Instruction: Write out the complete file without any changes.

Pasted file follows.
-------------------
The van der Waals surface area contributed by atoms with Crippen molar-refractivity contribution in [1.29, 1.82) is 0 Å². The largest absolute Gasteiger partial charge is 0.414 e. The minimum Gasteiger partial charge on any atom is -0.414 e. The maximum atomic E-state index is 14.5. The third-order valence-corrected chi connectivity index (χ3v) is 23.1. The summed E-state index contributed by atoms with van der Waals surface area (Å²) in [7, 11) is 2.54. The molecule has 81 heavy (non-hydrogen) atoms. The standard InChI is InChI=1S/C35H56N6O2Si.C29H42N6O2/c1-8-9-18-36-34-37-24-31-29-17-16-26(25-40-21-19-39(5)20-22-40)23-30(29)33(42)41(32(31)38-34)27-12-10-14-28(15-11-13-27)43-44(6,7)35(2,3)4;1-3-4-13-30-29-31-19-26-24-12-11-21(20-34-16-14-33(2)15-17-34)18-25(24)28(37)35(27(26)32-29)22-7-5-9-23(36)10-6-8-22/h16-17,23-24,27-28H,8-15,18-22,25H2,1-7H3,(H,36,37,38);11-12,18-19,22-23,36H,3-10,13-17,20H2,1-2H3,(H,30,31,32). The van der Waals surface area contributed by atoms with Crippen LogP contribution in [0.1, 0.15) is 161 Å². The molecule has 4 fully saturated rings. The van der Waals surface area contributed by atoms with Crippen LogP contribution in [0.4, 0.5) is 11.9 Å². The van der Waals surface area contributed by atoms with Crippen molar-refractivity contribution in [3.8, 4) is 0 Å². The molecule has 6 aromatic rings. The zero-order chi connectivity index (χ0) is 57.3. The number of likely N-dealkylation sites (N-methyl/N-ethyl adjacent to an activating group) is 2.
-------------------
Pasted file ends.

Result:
The van der Waals surface area contributed by atoms with Crippen molar-refractivity contribution in [1.29, 1.82) is 0 Å². The largest absolute Gasteiger partial charge is 0.414 e. The minimum Gasteiger partial charge on any atom is -0.414 e. The maximum atomic E-state index is 14.5. The third-order valence-corrected chi connectivity index (χ3v) is 23.1. The summed E-state index contributed by atoms with van der Waals surface area (Å²) in [7, 11) is 2.54. The molecule has 81 heavy (non-hydrogen) atoms. The standard InChI is InChI=1S/C35H56N6O2Si.C29H42N6O2/c1-8-9-18-36-34-37-24-31-29-17-16-26(25-40-21-19-39(5)20-22-40)23-30(29)33(42)41(32(31)38-34)27-12-10-14-28(15-11-13-27)43-44(6,7)35(2,3)4;1-3-4-13-30-29-31-19-26-24-12-11-21(20-34-16-14-33(2)15-17-34)18-25(24)28(37)35(27(26)32-29)22-7-5-9-23(36)10-6-8-22/h16-17,23-24,27-28H,8-15,18-22,25H2,1-7H3,(H,36,37,38);11-12,18-19,22-23,36H,3-10,13-17,20H2,1-2H3,(H,30,31,32). The van der Waals surface area contributed by atoms with Crippen LogP contribution in [0.1, 0.15) is 161 Å². The molecule has 4 fully saturated rings. The van der Waals surface area contributed by atoms with Crippen LogP contribution in [0.4, 0.5) is 11.9 Å². The van der Waals surface area contributed by atoms with Crippen molar-refractivity contribution in [3.8, 4) is 0 Å². The molecule has 6 aromatic rings. The zero-order chi connectivity index (χ0) is 57.3. The number of likely N-dealkylation sites (N-methyl/N-ethyl adjacent to an activating group) is 2.